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This study will attempt to determine how common liver hemangiomas are in children with infantile hemangiomas by comparing liver ultrasound results in patients with 1-4 cutaneous hemangiomas, 5 or more cutaneous hemangiomas, or at least 1 large hemangioma versus ultrasound results in children without hemangiomas. Other objectives of the study include identifying specific risk factors in patients who have liver hemangiomas and identifying risk factors in children with symptomatic liver hemangiomas.
Hemangioma of infancy is the most common tumor of childhood occurring in 4% to 10% of infants. While most hemangiomas are benign in behavior and involute spontaneously, some can cause significant morbidity due to their location and size. In addition, some hemangiomas may be associated with extracutaneous hemangiomas that result in significant morbidity. Certain "high risk" hemangiomas of infancy, specifically multiple cutaneous hemangiomas or a solitary large hemangioma, have been associated with hepatic hemangiomatosis; however, the exact number or size of the cutaneous lesions at which the risk increases and the protocol for evaluating these patients remain controversial. The true prevalence of hepatic hemangiomatosis is unknown since there have been no large scale prospective studies evaluating clinically asymptomatic patients with cutaneous hemangiomas for the presence of hepatic hemangiomatosis.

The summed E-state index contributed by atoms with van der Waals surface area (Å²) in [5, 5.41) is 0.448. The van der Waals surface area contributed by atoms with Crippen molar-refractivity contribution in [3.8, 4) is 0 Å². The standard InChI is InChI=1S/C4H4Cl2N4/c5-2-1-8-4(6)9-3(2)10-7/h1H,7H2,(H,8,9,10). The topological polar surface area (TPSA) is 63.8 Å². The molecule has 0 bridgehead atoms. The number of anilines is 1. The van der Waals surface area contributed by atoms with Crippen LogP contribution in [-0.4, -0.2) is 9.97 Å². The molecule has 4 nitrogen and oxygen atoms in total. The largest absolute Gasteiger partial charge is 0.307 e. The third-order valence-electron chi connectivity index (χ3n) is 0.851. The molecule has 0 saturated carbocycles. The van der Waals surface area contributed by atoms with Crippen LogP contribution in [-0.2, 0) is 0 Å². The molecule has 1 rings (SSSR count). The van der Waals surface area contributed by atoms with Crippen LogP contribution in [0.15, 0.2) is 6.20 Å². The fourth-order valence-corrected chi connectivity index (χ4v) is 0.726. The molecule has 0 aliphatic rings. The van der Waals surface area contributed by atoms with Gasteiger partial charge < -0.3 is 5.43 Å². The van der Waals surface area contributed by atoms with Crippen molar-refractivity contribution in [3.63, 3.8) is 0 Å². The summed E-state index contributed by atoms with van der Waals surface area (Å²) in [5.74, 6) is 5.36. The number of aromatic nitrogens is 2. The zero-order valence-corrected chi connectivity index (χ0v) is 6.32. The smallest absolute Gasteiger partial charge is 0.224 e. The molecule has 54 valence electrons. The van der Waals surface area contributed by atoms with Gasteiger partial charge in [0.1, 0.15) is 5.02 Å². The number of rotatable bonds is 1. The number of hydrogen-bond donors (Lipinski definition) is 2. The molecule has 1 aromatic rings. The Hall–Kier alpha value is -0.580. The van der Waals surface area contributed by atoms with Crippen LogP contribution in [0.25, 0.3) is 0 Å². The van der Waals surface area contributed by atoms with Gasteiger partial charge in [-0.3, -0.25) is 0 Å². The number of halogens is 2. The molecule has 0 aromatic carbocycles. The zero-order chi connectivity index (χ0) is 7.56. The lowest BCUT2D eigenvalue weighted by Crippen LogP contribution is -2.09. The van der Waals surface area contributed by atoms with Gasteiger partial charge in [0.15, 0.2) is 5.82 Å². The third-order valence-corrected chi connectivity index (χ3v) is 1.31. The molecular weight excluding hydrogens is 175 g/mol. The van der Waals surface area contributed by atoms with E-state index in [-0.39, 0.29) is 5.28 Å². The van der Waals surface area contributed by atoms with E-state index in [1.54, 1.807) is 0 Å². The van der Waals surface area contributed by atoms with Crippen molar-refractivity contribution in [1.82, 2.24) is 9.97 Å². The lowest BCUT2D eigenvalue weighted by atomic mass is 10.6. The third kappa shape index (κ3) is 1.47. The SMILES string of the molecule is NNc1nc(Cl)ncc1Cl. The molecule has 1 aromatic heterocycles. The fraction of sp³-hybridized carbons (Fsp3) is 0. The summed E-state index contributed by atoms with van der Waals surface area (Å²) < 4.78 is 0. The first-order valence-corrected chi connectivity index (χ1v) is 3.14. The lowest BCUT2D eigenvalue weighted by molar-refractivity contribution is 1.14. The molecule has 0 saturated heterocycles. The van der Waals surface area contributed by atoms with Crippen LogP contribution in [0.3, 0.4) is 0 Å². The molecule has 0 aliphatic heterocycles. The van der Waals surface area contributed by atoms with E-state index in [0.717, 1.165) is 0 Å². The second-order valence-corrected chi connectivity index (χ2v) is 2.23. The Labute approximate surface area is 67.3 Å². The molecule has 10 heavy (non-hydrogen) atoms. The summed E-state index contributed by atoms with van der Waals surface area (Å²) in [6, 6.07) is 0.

One of the primary objectives of this study is to determine the incidence of hepatic hemangiomatosis in patients with hemangiomas of infancy by comparing hepatic ultrasound imaging results of patients with 1-4 cutaneous hemangiomas, 5 or more cutaneous hemangiomas, or at least 1 large hemangioma >30 cm2 versus imaging results in patients without cutaneous hemangiomas. The study will also attempt to identify specific risk factors associated with the development of hepatic hemangiomatosis and to identify associated risk factors in patients with clinically symptomatic hepatic hemangiomatosis.
Allocation: Non-Randomized, Control: Active Control, Intervention Model: Single Group Assignment, Masking: Open Label, Primary Purpose: Screening
Children's Mercy Hospital
Active, not recruiting
Children's Mercy Hospital Kansas City
Published on BioPortfolio: 2014-07-23T21:35:22-0400
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A benign neoplasm of pneumocytes, cells of the PULMONARY ALVEOLI. Originally considered to be vascular in origin, it is now classified as an epithelial tumor with several elements, including solid cellular areas, papillary structure, sclerotic regions, and dilated blood-filled spaces resembling HEMANGIOMA.
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A dull red, firm, dome-shaped hemangioma, sharply demarcated from surrounding skin, usually located on the head and neck, which grows rapidly and generally undergoes regression and involution without scarring. It is caused by proliferation of immature capillary vessels in active stroma, and is usually present at birth or occurs within the first two or three months of life. (Dorland, 27th ed)
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